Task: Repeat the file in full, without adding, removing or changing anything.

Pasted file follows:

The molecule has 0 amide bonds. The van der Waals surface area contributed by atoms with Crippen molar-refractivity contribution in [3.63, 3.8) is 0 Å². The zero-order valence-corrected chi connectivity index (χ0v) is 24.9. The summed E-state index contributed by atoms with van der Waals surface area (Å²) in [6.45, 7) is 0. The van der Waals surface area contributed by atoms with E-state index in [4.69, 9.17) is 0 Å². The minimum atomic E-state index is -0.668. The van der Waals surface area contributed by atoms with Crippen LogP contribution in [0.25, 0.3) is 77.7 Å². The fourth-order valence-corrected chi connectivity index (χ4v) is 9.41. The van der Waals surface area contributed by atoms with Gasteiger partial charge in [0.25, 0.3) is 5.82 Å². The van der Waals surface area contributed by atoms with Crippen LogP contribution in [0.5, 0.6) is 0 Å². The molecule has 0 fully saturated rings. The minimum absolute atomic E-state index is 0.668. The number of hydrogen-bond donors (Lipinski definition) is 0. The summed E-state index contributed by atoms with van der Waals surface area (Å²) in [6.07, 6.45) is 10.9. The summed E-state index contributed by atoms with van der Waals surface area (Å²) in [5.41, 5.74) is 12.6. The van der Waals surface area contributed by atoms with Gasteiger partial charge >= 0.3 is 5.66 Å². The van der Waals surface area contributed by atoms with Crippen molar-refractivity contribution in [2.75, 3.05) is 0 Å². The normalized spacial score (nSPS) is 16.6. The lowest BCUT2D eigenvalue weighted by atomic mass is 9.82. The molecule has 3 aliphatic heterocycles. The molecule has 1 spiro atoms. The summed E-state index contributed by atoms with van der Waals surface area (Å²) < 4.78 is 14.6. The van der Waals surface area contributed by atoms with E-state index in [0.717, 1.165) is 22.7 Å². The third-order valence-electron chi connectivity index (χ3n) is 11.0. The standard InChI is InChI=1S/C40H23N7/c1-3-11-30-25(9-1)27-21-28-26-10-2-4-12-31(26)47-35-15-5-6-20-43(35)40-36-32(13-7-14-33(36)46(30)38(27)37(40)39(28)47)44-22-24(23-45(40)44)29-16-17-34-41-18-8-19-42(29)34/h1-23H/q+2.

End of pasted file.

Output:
The molecule has 0 amide bonds. The van der Waals surface area contributed by atoms with Crippen molar-refractivity contribution in [3.63, 3.8) is 0 Å². The zero-order valence-corrected chi connectivity index (χ0v) is 24.9. The summed E-state index contributed by atoms with van der Waals surface area (Å²) in [6.45, 7) is 0. The van der Waals surface area contributed by atoms with E-state index in [4.69, 9.17) is 0 Å². The minimum atomic E-state index is -0.668. The van der Waals surface area contributed by atoms with Crippen LogP contribution in [0.25, 0.3) is 77.7 Å². The fourth-order valence-corrected chi connectivity index (χ4v) is 9.41. The van der Waals surface area contributed by atoms with Gasteiger partial charge in [0.25, 0.3) is 5.82 Å². The van der Waals surface area contributed by atoms with Crippen LogP contribution in [0.5, 0.6) is 0 Å². The molecule has 0 fully saturated rings. The minimum absolute atomic E-state index is 0.668. The number of hydrogen-bond donors (Lipinski definition) is 0. The summed E-state index contributed by atoms with van der Waals surface area (Å²) in [6.07, 6.45) is 10.9. The summed E-state index contributed by atoms with van der Waals surface area (Å²) in [5.41, 5.74) is 12.6. The van der Waals surface area contributed by atoms with Gasteiger partial charge >= 0.3 is 5.66 Å². The van der Waals surface area contributed by atoms with Crippen molar-refractivity contribution in [2.75, 3.05) is 0 Å². The normalized spacial score (nSPS) is 16.6. The lowest BCUT2D eigenvalue weighted by atomic mass is 9.82. The molecule has 3 aliphatic heterocycles. The molecule has 1 spiro atoms. The summed E-state index contributed by atoms with van der Waals surface area (Å²) < 4.78 is 14.6. The van der Waals surface area contributed by atoms with E-state index in [0.717, 1.165) is 22.7 Å². The third-order valence-electron chi connectivity index (χ3n) is 11.0. The standard InChI is InChI=1S/C40H23N7/c1-3-11-30-25(9-1)27-21-28-26-10-2-4-12-31(26)47-35-15-5-6-20-43(35)40-36-32(13-7-14-33(36)46(30)38(27)37(40)39(28)47)44-22-24(23-45(40)44)29-16-17-34-41-18-8-19-42(29)34/h1-23H/q+2.